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Will Michels Trigger Millionaires’ Provision in Wisconsin Senate Race?

Despite the presence of a millionaire candidate, Democrats, Republicans and independent observers alike doubt the outcome of the tight Senate race in Wisconsin will boil down to money.

Not that both camps aren’t feverishly raising money anyway.

Sen. Russ Feingold (D) entered general election mode with roughly $3 million left in his war chest, and while Republican businessman Tim Michels started with almost nothing, his aggressive fundraising and personal wealth means he is not expected to be at a disadvantage.

“Our fundraising in Wisconsin is very strong but we have a formidable challenge against Senator Feingold, who has raised, what we believe is a record in Wisconsin, almost $8 million, and so we are aggressively going after dollars,” Michels spokesman Tim Roby said.

The Feingold camp was equally confident that it would have enough money to last through Nov. 2.

“We’re planning on being competitive in this race; we’re not taking anything for granted and we’re going to keep doing what we’ve been doing,” Feingold campaign spokesman John Kraus said.

Michels has made several trips to Washington, D.C., since winning the four-way Sept. 14 GOP primary searching for high-end donors and seeking help from the national party.

Roby said those efforts have paid off and that Michels is probably wrapping up his last trip to Washington today.

Kraus said that if Michels’ fundraising was going as well as his campaign says it is, the candidate would not be wasting his time in Washington.

“He has been spending a lot of time in Washington, D.C., trying to raise money,” Kraus said. “That should tell the people of Wisconsin that he’s having a hard time building support for his campaign here.”

Roby said that is nonsense: “On the surface that’s ludicrous. The primary victory was largely because of Tim’s grassroots support.

“Our fundraising is going well but at the same time there are a number of Republicans in Wisconsin and Washington, D.C., who are anxious to get behind someone who can win,” Roby said, explaining why Michels has taken time off the campaign trail to travel east.

Neither campaign has reported its Sept. 30 Federal Election Commission numbers yet but Michels said Wednesday he has raised at least $500,000 since the primary, and that doesn’t include a $100,000 check he wrote himself in the last reporting period.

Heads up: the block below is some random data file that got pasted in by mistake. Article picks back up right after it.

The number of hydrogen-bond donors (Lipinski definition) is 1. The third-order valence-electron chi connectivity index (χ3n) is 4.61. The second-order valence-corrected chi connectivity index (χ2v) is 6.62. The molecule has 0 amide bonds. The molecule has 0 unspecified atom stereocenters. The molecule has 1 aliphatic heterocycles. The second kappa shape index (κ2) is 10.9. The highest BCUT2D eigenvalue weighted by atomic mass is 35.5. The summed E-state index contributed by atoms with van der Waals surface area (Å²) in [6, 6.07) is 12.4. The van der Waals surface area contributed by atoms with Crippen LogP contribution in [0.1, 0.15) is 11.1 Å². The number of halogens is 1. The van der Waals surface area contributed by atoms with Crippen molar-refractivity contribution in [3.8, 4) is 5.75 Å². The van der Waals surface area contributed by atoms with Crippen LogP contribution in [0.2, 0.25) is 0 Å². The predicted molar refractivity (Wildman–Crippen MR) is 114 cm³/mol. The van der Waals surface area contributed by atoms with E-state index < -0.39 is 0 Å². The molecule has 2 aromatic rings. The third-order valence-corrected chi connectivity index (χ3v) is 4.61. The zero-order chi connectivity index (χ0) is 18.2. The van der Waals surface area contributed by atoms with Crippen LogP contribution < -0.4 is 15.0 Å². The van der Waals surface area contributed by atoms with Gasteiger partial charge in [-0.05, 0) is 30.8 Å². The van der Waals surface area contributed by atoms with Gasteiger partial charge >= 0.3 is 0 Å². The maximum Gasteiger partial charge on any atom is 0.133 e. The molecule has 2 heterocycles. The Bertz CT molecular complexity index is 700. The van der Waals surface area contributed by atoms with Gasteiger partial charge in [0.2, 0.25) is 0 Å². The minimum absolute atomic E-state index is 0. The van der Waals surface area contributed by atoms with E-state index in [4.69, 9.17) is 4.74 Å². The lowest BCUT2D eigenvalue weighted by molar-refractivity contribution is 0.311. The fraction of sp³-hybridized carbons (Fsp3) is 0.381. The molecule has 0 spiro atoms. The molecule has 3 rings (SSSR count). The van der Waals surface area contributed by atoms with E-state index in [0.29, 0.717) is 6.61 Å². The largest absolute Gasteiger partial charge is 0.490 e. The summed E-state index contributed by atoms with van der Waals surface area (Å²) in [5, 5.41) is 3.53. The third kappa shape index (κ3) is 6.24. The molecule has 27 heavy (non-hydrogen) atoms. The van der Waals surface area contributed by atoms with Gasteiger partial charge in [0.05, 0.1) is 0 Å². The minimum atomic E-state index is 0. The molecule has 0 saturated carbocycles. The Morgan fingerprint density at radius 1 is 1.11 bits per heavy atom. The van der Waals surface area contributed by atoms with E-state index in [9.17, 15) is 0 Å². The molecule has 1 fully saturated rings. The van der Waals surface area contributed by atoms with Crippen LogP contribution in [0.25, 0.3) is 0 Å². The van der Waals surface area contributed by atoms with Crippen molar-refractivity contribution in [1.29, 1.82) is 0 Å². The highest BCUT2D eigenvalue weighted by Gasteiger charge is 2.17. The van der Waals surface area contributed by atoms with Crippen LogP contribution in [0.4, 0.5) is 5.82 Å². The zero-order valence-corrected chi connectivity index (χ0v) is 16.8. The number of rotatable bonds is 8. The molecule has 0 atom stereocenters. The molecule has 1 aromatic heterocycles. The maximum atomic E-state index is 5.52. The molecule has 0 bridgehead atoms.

The Feingold camp has yet to release any figures on its latest fundraising numbers.

Michels, who owns what he says is the largest construction company in Wisconsin with his two brothers, still has not said how much of his own money he is willing to part with for the general election — he reportedly dumped $1.5 million into his surprise primary victory — but has indicated he will spend whatever is necessary.

If fundraising falls short, Michels said he will put in however much of his own money it takes to reach his goal.

“I don’t think we’ll get to that [point],” he said.

Some observers believe that Michels is likely to open his wallet at the tail end of the campaign for an advertising blitz, when it will be difficult for Feingold and the Democrats to respond.

Both campaigns are reluctant to talk about the complicated “millionaires amendment” to the Bipartisan Campaign Reform Act and whether they think Michels will trigger it. But both sides think the issue will not ultimately affect the race.

Democrats believe Michels needs to only contribute about $824,000 of his own money before Feingold is allowed to collect checks at three times the legal individual contribution limit of $2,000. Republicans think the trigger is closer to $3 million or even $4 million.

The Federal Election Commission has told candidates to follow a formula that would seem to support the Democrats’ number but an FEC spokesman said Wednesday that the law could be subject to interpretation and that if a dispute arises, it would likely have to be settled by the election agency’s commissioners.

Dan Allen, a spokesman for the National Republican Senatorial Committee, says the point is probably moot anyway.

“He won’t need to write a big $2 million check,” Allen said.

Kraus disputes that and says he would not be surprised if Michels spends several million dollars of his fortune.

“He has said that he will spend whatever amount of money of his own personal fortune [it takes] to win,” Kraus said. “He has said his advisers have told him he needs to put in $2 [million] to $3 million of his own money.”

Kraus said that the NRSC has scaled back its reserved ad buy for Michels, pulling two of the three weeks’ worth of ads it was planning to pay for. Allen said he could not comment due to BCRA regulations, but expressed confidence that the committee could increase its ad buys in Wisconsin shortly before the election if it chose to.

Cara Morris, a spokeswoman for the Democratic Senatorial Campaign Committee, says that even if Michels pumps a million dollars or more into his campaign down the wire, it will likely be for naught.

“It’s a battleground state; it will reach saturation at some point,” Morris said, adding that “voter fatigue” will set in, diluting any impact a huge, 11th hour television buy would have.

Money will not be the deciding factor and Feingold will not be buried by Michels’ personal wealth, predicted Martin Farrell, a political science professor at Ripon College in Wisconsin.

“Feingold probably has more money than he needs already,” Farrell said.

If Feingold were to lose, it would probably be a result of a strong showing by President Bush carrying Michels into office, not a result of a cash deficit, Farrell said, adding that he believes Feingold will win.

All the latest polls show Feingold to be in good shape, usually with a double-digit lead, though Michels is still within striking distance.

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